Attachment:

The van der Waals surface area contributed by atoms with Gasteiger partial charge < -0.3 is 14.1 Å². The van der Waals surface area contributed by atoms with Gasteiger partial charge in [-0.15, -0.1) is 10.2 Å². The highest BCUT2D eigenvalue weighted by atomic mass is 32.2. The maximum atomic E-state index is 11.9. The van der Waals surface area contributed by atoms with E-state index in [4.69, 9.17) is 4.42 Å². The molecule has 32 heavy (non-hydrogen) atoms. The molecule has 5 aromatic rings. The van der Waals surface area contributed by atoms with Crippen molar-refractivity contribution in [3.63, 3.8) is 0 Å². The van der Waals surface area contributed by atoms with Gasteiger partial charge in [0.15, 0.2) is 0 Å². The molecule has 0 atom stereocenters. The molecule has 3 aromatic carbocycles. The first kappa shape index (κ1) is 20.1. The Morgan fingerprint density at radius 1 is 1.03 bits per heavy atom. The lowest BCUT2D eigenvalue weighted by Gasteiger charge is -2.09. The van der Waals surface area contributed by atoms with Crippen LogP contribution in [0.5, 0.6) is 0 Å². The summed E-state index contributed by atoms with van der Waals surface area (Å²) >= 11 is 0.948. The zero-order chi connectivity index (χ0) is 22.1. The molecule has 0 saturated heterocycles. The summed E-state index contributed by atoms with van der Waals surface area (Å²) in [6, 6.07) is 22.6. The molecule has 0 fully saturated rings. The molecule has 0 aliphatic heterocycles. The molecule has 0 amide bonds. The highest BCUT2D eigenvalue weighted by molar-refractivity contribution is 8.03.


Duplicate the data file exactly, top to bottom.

The van der Waals surface area contributed by atoms with Gasteiger partial charge < -0.3 is 14.1 Å². The van der Waals surface area contributed by atoms with Gasteiger partial charge in [-0.15, -0.1) is 10.2 Å². The highest BCUT2D eigenvalue weighted by atomic mass is 32.2. The maximum atomic E-state index is 11.9. The van der Waals surface area contributed by atoms with E-state index in [4.69, 9.17) is 4.42 Å². The molecule has 32 heavy (non-hydrogen) atoms. The molecule has 5 aromatic rings. The van der Waals surface area contributed by atoms with Crippen molar-refractivity contribution in [3.63, 3.8) is 0 Å². The van der Waals surface area contributed by atoms with Gasteiger partial charge in [0.15, 0.2) is 0 Å². The molecule has 0 atom stereocenters. The molecule has 3 aromatic carbocycles. The first kappa shape index (κ1) is 20.1. The Morgan fingerprint density at radius 1 is 1.03 bits per heavy atom. The lowest BCUT2D eigenvalue weighted by Gasteiger charge is -2.09. The van der Waals surface area contributed by atoms with Crippen LogP contribution in [0.5, 0.6) is 0 Å². The summed E-state index contributed by atoms with van der Waals surface area (Å²) >= 11 is 0.948. The zero-order chi connectivity index (χ0) is 22.1. The molecule has 0 saturated heterocycles. The summed E-state index contributed by atoms with van der Waals surface area (Å²) in [6, 6.07) is 22.6. The molecule has 0 fully saturated rings. The molecule has 0 aliphatic heterocycles. The molecule has 0 amide bonds. The highest BCUT2D eigenvalue weighted by molar-refractivity contribution is 8.03.